THE CULTURAL TIGHTROPE
Whose flaw is that again?
this would be the first time in the history of football that a team had done such a thing IT IS NOT THE FIRST TIME MY ENGLISH CHARACTER HAS BEEN QUESTIONED
Regular readers will be aware that I do not address the weightier issues of the world in this column, but rather strive to provide light-hearted reflections on what it’s like being a foreigner who has settled here in Catalonia. You will forgive me then if during these difficult times I recount a rather trivial matter that once again left me scratching my head in incredulity at the mysterious and unfathomable contradictions of human nature.
Regular readers will also know of my passion for football and lifelong relationship with the game. Even at my age I am still playing in a competitive league, and to my great pride and joy, I am now lucky enough to share a pitch with my son, who plays in my seven a-side team on Monday nights in Barcelona. The team is made up of mainly veterans, which in Catalonia means aged over 35 when it comes to football, although we do have a few youngsters. We also have a couple of “locals” in our squad too, but the team is mainly comprised of English and Irish men, aka “guiris”.
On this particular occasion, we were taking on a new team whose name had the word University in its title… immediately a concern for a group of men in their 50s and even older. However, we comfortably outplayed our opponents, eventually running out 10-0 winners, so not so competitive after all.
The incident I wanted to share with you occurred halfway through the first half, when the opposing team were still playing with a modicum of belief that they could win the game. In one of their rare forays into our penalty area, the ball struck the arm of one of our players, but no penalty was given. This led to the opposition complaining vociferously to the referee, who simply said he hadn’t seen it. At that point, the only senior member of the opposition, a man in his fifties - the rest were all 20-somethings - began to lambast us for our lack of “fair play”, claiming that as Englishmen (ignorant of the fact that some of the team are Irish) we should have done the decent thing and awarded the penalty against ourselves. I made the point to the gentleman in question that this would be the first time in the history of football that a team had done such a thing, fair play or not. He then proceeded to suggest that we were not being true to our English nature, and spent the rest of the half criticising our character.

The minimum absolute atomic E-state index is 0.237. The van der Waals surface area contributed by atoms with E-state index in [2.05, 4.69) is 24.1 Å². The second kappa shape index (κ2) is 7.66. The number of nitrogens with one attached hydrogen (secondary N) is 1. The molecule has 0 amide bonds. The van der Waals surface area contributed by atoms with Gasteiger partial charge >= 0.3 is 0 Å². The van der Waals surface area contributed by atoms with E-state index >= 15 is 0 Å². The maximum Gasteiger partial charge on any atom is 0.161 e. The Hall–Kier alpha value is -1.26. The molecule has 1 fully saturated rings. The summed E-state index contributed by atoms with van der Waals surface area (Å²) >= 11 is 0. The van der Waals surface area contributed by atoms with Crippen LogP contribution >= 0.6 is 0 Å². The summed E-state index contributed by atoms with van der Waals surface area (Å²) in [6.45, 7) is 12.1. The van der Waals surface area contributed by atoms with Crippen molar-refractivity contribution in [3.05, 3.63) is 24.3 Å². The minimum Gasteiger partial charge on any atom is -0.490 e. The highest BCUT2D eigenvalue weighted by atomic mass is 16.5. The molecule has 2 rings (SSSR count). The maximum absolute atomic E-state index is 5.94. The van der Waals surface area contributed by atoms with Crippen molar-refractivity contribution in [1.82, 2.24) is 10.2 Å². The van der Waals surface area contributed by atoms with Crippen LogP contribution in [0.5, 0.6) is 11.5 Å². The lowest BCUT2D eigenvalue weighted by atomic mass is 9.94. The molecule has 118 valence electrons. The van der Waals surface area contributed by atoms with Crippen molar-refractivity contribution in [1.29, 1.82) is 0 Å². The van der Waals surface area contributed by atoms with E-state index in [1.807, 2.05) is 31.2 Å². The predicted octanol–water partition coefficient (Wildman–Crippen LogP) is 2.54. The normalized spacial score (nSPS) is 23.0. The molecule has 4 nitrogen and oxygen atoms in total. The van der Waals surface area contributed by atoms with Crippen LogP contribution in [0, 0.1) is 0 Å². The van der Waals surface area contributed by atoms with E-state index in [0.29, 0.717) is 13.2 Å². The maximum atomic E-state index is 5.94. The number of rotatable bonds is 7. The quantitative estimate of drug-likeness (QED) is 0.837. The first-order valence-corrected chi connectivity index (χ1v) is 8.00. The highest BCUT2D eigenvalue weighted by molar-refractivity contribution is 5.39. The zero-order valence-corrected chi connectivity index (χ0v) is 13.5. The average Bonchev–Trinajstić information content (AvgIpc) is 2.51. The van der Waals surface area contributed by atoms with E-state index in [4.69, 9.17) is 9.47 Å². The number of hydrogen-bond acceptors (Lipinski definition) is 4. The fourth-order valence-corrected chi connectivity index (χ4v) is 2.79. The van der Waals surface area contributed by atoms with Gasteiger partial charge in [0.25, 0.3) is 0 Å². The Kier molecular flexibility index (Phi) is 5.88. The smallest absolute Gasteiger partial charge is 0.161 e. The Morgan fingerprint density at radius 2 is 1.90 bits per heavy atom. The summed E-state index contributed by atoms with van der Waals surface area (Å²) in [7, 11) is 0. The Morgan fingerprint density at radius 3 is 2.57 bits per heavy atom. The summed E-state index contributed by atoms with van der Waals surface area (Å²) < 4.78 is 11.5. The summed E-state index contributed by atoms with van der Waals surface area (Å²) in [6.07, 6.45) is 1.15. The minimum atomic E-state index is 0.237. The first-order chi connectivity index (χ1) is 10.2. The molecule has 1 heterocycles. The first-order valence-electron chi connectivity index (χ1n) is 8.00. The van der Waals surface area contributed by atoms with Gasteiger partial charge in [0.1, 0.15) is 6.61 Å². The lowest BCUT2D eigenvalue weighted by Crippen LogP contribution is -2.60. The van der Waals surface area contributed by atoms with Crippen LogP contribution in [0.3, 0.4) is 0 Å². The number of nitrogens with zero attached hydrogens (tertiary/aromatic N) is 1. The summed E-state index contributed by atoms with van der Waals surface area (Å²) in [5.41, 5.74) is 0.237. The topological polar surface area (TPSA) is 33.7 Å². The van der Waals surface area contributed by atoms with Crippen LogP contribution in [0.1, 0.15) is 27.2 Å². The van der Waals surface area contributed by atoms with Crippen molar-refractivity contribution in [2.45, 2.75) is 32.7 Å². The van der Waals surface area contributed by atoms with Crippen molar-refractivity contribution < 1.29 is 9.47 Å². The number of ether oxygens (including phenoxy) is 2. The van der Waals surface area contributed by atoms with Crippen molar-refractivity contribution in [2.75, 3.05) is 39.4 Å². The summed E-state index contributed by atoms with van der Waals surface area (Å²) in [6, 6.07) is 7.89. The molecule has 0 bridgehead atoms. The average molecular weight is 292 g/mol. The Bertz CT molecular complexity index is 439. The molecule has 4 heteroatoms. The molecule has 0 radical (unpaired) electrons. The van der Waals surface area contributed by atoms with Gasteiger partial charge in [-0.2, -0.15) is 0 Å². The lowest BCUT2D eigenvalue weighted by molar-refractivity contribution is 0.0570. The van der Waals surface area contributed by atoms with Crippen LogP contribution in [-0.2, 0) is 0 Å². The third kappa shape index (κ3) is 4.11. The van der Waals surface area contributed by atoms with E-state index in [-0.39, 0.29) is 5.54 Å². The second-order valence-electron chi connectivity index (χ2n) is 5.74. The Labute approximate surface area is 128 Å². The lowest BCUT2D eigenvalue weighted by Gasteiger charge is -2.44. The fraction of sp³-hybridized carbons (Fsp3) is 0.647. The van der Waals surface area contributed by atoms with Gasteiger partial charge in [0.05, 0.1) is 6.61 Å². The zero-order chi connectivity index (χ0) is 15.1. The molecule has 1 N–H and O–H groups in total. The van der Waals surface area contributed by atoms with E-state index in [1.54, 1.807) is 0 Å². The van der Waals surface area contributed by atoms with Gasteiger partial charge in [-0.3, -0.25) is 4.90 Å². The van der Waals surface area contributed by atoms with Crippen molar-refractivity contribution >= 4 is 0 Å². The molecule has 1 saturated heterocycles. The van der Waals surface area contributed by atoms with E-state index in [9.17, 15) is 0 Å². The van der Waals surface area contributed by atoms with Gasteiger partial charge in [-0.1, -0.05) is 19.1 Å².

I have witnessed the best and worst of human nature on the football field over 25 years of playing football in this country, but one thing I learnt very early on is that, unlike the football I knew when I was growing up on the muddy fields of Manchester, players here will do anything possible to gain an advantage or get their opponent into trouble – witness the imaginary card waving at the referee, which certainly did not begin in England, I can tell you. As for cultural considerations, it is not the first time my English character has been questioned in my dealings with locals, but it is certainly the most ridiculous. Hypocrisy is one of the human weaknesses I find most irritating, but it is a universal human flaw, regardless of culture.
Anyway, I hope these somewhat banal reflections may serve as a momentary relief from the devastating events taking place not so far away from us.